The Witching Hour

After hours the soft moonlight slips
along the crack of the doors, the windows

are illuminated like the back of a
movie theater screen, and the witches

step out, throw themselves from
rooftops on broomsticks. Some lay low,

preferring not to cast a silhouette on
the moon–hedge witches are quieter

than their kin, those who converge
into parties. Call them covens or not,

they’ll still weave their craft and toss
it across the sleeping village, spells

like nets to catch the nightmares
rampaging in the brains of those

who slumber restlessly tonight.
The moon is full. The hours slip,

and the witches assume their posts.
The diagrams are laid out, the bottles

emptied, the incantations practiced.
They work at night to keep from

being seen, suspected, blamed
for the latest life upending–yet here

they are, tonight, the fingers twining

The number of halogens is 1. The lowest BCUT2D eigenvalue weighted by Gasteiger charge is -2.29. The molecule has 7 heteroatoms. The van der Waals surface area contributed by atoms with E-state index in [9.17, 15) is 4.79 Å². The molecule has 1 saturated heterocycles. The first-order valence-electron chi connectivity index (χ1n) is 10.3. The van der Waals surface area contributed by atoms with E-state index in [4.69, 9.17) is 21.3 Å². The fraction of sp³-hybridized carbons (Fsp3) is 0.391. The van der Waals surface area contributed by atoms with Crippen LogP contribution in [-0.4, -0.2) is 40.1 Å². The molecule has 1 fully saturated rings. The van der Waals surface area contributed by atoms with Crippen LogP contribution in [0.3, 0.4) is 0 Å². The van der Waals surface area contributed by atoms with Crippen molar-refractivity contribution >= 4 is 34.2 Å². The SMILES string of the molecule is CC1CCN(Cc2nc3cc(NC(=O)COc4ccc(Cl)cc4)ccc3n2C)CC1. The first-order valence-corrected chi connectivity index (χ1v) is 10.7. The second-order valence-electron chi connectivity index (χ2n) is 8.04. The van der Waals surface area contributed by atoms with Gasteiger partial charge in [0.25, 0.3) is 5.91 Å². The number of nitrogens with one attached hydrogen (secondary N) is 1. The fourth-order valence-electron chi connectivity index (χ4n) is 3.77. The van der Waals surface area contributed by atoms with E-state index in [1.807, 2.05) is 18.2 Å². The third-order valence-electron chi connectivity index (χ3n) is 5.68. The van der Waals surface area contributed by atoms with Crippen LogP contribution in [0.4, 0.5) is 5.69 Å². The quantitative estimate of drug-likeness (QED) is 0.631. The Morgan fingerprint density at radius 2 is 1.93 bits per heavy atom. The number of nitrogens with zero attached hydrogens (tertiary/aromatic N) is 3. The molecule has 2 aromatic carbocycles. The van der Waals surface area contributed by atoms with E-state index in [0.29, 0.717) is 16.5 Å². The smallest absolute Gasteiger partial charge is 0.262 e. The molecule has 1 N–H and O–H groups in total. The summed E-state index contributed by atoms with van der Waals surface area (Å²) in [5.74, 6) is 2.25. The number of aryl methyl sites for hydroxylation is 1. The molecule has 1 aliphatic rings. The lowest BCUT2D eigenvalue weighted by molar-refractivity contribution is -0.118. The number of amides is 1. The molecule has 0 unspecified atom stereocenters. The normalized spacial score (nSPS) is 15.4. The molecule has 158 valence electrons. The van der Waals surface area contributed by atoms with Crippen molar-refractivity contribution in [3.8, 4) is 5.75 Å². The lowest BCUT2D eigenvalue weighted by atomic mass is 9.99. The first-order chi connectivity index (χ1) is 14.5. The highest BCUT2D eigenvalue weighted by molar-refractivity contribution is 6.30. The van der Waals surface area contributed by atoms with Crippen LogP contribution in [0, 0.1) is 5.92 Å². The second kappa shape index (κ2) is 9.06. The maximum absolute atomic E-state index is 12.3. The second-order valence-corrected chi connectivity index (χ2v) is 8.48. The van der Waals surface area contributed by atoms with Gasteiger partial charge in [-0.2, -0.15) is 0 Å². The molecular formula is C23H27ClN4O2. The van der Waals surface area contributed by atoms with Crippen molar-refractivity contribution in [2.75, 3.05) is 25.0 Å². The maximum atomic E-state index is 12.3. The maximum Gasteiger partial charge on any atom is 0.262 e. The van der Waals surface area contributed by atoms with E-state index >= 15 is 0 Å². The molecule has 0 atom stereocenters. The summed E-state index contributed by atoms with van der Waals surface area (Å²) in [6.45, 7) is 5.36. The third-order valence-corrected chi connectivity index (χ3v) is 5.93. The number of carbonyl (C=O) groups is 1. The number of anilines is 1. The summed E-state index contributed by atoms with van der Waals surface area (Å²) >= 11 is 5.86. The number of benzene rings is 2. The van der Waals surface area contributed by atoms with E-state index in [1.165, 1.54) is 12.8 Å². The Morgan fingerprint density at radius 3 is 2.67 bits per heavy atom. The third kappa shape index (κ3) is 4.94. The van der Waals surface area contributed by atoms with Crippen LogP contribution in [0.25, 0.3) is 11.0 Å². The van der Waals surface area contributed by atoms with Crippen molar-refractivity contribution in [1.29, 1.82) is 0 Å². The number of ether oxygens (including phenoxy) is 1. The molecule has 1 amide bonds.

invisible nets together, perhaps a

spark or glow as a note that work
is, indeed, being done–this is

a quiet thing, no drama, no explosions
in the village square, no explusion

all at once of dark dreams from brains
turning to mush in full moonlight,

less ritual, more programming. And
when they cannot stay awake,

even the witches resign to try again
another night soon, tell each other

“good morning,” fly back to their beds,
let day pass over their sleeping faces.



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